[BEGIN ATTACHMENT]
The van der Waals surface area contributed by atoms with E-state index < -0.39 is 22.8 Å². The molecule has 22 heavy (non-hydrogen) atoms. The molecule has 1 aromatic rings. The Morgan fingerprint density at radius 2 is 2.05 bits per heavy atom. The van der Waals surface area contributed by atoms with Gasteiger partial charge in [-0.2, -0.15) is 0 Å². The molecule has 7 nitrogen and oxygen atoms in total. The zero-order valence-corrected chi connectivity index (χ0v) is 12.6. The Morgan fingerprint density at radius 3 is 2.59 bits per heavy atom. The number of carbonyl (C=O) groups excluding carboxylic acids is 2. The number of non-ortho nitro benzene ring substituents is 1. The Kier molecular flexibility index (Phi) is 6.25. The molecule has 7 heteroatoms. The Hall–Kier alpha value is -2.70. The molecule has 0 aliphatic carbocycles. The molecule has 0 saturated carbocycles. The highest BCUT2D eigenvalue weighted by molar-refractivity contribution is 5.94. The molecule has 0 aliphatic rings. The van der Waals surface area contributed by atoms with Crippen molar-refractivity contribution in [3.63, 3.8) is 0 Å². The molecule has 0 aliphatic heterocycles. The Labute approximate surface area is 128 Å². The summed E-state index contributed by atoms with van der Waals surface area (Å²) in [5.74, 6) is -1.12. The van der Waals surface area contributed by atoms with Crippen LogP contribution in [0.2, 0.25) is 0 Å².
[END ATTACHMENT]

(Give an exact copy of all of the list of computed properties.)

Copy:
The van der Waals surface area contributed by atoms with E-state index < -0.39 is 22.8 Å². The molecule has 22 heavy (non-hydrogen) atoms. The molecule has 1 aromatic rings. The Morgan fingerprint density at radius 2 is 2.05 bits per heavy atom. The van der Waals surface area contributed by atoms with Gasteiger partial charge in [-0.2, -0.15) is 0 Å². The molecule has 7 nitrogen and oxygen atoms in total. The zero-order valence-corrected chi connectivity index (χ0v) is 12.6. The Morgan fingerprint density at radius 3 is 2.59 bits per heavy atom. The number of carbonyl (C=O) groups excluding carboxylic acids is 2. The number of non-ortho nitro benzene ring substituents is 1. The Kier molecular flexibility index (Phi) is 6.25. The molecule has 7 heteroatoms. The Hall–Kier alpha value is -2.70. The molecule has 0 aliphatic carbocycles. The molecule has 0 saturated carbocycles. The highest BCUT2D eigenvalue weighted by molar-refractivity contribution is 5.94. The molecule has 0 aliphatic rings. The van der Waals surface area contributed by atoms with Crippen molar-refractivity contribution in [3.63, 3.8) is 0 Å². The molecule has 0 aliphatic heterocycles. The Labute approximate surface area is 128 Å². The summed E-state index contributed by atoms with van der Waals surface area (Å²) in [5.74, 6) is -1.12. The van der Waals surface area contributed by atoms with Crippen LogP contribution in [0.2, 0.25) is 0 Å².